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Reward for the Fortescue faithful

For the past couple of weeks Andrew Forrest's Fortescue Metals has been popular among traders, not because its share price was going up but owing to its popularity as a stock that can be short sold. In other words, professional punters were betting on it going down.

For the past couple of weeks Andrew Forrest's Fortescue Metals has been popular among traders, not because its share price was going up but owing to its popularity as a stock that can be short sold. In other words, professional punters were betting on it going down.

Fortescue has long been a volatile stock. In the early days it was a bet on whether the company would be able to build its infrastructure and develop a mine.

But later the bets were on how Fortescue would fund expansions and new developments.

The latest stock price tremor, which the short sellers seized on, was in relation to the last piece of the funding jigsaw puzzle.

Fortescue had already indicated it would access US debt markets for the remaining $US1 billion ($955 million) it needed to complete its production but the rumour mill ran hard that the company couldn't seal the deal.

The punters were wrong. On Tuesday in the US the company raised $US1.5 billion in senior unsecured notes after the debt issue was three times oversubscribed.

The company is on track and on budget to lift annual output to 155 million tonnes by June 2013. The share price ended up slightly at the close yesterday.

With this hurdle behind it, Fortescue's fortunes, like those of all other iron ore producers, rest on the price of the product. Given the growing shift to shorter-term and spot pricing of iron ore in China, tracking this can be a wild ride.

Over the past six weeks, iron ore prices have fallen 20 per cent and, over the past 48 hours, have taken a major tumble. The falls are testing the mettle of investors who are sticking to the prognosis the medium-term outlook for prices remains solid.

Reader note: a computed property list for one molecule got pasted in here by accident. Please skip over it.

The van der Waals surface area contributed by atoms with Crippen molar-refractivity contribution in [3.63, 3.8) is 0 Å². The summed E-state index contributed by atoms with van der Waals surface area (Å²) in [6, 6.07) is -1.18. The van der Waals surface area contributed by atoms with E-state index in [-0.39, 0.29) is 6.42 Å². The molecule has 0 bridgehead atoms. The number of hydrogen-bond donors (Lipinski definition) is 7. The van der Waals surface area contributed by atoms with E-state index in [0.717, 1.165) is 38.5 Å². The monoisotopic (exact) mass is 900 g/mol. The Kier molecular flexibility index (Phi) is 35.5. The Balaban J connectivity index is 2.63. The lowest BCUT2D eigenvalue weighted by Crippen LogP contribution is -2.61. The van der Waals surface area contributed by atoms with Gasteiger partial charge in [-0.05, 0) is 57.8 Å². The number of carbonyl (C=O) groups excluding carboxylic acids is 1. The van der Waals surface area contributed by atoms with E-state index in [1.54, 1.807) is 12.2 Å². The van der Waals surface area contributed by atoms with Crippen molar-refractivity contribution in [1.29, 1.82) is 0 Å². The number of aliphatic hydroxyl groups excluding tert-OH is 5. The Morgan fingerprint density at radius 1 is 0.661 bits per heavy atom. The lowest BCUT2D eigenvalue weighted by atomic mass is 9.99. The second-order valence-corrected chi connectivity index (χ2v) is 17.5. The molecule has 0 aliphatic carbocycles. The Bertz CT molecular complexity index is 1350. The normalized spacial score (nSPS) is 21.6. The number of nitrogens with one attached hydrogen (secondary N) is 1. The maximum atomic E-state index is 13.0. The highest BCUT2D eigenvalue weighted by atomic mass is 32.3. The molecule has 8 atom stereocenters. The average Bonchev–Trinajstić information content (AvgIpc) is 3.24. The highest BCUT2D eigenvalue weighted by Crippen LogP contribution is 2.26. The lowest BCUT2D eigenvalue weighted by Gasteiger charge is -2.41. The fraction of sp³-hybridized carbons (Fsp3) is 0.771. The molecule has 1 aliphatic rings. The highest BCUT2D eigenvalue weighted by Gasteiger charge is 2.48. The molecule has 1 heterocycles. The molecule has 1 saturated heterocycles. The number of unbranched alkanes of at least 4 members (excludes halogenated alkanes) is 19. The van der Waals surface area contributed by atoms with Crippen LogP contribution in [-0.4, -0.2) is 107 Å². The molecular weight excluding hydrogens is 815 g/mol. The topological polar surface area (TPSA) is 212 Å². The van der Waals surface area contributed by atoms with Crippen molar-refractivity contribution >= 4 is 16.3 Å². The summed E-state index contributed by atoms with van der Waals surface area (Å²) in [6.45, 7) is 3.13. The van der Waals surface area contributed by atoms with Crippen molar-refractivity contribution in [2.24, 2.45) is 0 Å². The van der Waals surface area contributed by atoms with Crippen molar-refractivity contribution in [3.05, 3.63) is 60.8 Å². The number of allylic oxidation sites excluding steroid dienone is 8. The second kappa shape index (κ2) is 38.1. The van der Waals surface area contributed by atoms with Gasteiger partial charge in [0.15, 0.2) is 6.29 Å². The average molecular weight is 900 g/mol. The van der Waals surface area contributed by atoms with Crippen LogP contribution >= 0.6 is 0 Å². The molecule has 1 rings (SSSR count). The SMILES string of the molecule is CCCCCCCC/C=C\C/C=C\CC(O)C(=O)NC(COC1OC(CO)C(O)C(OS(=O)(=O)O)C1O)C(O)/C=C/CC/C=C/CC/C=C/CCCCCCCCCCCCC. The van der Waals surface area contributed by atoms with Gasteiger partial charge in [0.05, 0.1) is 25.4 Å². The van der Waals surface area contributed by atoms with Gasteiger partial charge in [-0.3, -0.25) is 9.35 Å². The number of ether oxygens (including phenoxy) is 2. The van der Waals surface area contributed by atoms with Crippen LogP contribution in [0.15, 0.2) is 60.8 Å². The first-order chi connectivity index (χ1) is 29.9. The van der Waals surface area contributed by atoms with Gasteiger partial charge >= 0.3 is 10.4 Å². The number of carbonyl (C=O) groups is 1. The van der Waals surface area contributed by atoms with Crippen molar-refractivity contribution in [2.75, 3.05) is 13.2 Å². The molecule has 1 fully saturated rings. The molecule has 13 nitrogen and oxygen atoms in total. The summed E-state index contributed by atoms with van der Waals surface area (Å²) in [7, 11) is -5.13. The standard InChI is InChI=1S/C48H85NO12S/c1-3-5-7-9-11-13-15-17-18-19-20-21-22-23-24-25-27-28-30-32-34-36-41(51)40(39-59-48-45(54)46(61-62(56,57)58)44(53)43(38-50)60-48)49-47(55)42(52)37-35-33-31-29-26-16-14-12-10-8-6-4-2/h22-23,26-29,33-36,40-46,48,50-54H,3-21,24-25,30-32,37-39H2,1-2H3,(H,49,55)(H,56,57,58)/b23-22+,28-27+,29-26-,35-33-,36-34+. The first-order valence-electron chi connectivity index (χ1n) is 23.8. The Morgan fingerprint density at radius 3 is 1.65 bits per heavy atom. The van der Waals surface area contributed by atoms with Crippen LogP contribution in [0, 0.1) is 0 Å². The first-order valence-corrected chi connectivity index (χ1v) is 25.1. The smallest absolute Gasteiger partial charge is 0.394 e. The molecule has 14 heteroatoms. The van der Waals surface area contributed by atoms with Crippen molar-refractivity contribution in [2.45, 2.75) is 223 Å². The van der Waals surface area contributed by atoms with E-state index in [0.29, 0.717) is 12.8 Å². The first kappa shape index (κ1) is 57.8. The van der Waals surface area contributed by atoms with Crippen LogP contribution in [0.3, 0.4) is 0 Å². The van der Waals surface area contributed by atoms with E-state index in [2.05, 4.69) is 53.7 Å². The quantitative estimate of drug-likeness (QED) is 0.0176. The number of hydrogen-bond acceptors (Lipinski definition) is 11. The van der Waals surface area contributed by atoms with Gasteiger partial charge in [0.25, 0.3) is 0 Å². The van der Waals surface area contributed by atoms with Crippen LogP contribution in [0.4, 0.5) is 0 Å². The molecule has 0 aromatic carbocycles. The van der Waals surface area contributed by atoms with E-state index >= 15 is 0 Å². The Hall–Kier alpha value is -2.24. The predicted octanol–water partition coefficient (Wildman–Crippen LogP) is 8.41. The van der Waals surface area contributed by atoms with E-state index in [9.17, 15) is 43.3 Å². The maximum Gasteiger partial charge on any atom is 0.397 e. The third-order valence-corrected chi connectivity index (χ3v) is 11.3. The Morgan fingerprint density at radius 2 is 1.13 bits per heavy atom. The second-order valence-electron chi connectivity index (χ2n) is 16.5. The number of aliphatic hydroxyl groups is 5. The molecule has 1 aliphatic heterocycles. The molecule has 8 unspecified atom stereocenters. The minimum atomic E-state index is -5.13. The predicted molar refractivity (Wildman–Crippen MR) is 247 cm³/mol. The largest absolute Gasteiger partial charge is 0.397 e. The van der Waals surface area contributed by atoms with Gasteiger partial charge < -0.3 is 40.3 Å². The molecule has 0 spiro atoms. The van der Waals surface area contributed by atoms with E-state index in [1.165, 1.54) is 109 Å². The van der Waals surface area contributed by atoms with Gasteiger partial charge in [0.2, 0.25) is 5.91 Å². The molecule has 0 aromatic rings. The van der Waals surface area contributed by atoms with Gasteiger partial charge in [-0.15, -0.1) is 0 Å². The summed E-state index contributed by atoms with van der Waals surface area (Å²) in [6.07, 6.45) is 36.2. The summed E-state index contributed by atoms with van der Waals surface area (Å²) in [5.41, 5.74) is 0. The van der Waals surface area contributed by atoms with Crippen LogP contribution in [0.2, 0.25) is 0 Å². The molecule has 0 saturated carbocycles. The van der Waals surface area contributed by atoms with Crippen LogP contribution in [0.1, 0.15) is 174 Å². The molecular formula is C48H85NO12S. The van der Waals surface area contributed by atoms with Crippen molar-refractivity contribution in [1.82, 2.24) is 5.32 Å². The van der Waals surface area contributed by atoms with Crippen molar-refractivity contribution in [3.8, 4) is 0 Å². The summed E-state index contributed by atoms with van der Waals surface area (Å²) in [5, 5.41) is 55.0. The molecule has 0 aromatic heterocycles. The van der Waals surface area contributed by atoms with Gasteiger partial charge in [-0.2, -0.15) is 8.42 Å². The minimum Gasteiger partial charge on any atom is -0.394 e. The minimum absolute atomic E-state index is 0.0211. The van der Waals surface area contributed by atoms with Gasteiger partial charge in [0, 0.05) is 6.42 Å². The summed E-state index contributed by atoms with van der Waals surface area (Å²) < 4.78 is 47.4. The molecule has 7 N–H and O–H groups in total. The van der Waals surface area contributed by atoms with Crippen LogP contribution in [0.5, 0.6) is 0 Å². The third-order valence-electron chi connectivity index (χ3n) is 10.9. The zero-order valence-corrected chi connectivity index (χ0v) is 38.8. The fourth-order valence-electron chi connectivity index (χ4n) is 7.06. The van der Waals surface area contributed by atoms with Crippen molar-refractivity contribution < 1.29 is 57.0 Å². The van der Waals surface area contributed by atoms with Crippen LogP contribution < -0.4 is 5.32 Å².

Rio Tinto blames the slump on the decision by the world's largest producer, Vale, to divert shipments of iron ore from Europe to China.

Others including Fortescue predict the pressure on prices will ease as Chinese stockpiles clear by the end of the year.

Fortescue's chief executive, Nev Power, said yesterday that, despite the fact the Chinese were running down inventories, the company was still selling all its product.

Optimism about the price of iron ore and other commodities is predicated on averting a major global economic slump.

A couple of weeks back, Power said the company was not deterred by short-term softening in the iron ore price, adding most appeared to be a carry-over from the uncertainty in Europe.

BlackRock, which manages the Global Mining Investments Ltd portfolio out of Britain, has had a team in Australia this week presenting their views on the sector, which they say has been oversold by the market.

BlackRock reckons many mining companies are trading at levels akin to those at the worst of the financial crisis. The fund has been snapping up unloved resources stocks, including Fortescue.

GMI investments manager Evy Hambro does not dispute the sovereign debt crisis in Europe will have a major fallout but equally the firm is not factoring in a disaster scenario.

Fortescue got its issue away at 8.25 per cent, suggesting debt markets remain relaxed about its ability to service obligations.

But this calm is not being reflected in equity markets. The Fortescue share price has fallen from $6.50 in August to $4.62 yesterday. During that time it has traded even lower.

The Fortescue strategy is to develop as much product as possible while the price remains relatively high in historic terms.

Whether the company needs to go back to debt markets depends on whether, when it reaches 155 million tonnes a year, it will take a breather.

History suggests Forrest won't stop if he takes the view recent events are a blip in the charts for growth and demand for raw materials to feed China's vast steel mills.

In recent times Fortescue has not strayed far from the script it has provided to investors around production and costs.

Most major analysts have price targets on the stock well beyond its present trading levels.


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